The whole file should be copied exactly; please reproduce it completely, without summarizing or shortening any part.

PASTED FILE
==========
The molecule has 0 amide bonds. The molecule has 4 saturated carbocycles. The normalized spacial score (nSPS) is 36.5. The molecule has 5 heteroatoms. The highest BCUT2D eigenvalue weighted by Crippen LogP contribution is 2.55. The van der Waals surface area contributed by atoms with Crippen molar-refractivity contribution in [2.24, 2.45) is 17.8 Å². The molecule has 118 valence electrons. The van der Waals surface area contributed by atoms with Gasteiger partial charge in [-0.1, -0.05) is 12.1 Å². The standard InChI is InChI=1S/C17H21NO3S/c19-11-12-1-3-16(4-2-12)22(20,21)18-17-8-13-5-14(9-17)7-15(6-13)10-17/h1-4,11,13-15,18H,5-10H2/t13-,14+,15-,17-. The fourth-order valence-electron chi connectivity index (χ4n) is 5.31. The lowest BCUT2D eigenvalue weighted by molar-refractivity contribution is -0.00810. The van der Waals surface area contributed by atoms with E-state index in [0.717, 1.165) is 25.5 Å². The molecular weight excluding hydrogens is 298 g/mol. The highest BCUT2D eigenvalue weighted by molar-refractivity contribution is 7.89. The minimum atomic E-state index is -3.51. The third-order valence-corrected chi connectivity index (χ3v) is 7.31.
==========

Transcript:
The molecule has 0 amide bonds. The molecule has 4 saturated carbocycles. The normalized spacial score (nSPS) is 36.5. The molecule has 5 heteroatoms. The highest BCUT2D eigenvalue weighted by Crippen LogP contribution is 2.55. The van der Waals surface area contributed by atoms with Crippen molar-refractivity contribution in [2.24, 2.45) is 17.8 Å². The molecule has 118 valence electrons. The van der Waals surface area contributed by atoms with Gasteiger partial charge in [-0.1, -0.05) is 12.1 Å². The standard InChI is InChI=1S/C17H21NO3S/c19-11-12-1-3-16(4-2-12)22(20,21)18-17-8-13-5-14(9-17)7-15(6-13)10-17/h1-4,11,13-15,18H,5-10H2/t13-,14+,15-,17-. The fourth-order valence-electron chi connectivity index (χ4n) is 5.31. The lowest BCUT2D eigenvalue weighted by molar-refractivity contribution is -0.00810. The van der Waals surface area contributed by atoms with E-state index in [0.717, 1.165) is 25.5 Å². The molecular weight excluding hydrogens is 298 g/mol. The highest BCUT2D eigenvalue weighted by molar-refractivity contribution is 7.89. The minimum atomic E-state index is -3.51. The third-order valence-corrected chi connectivity index (χ3v) is 7.31.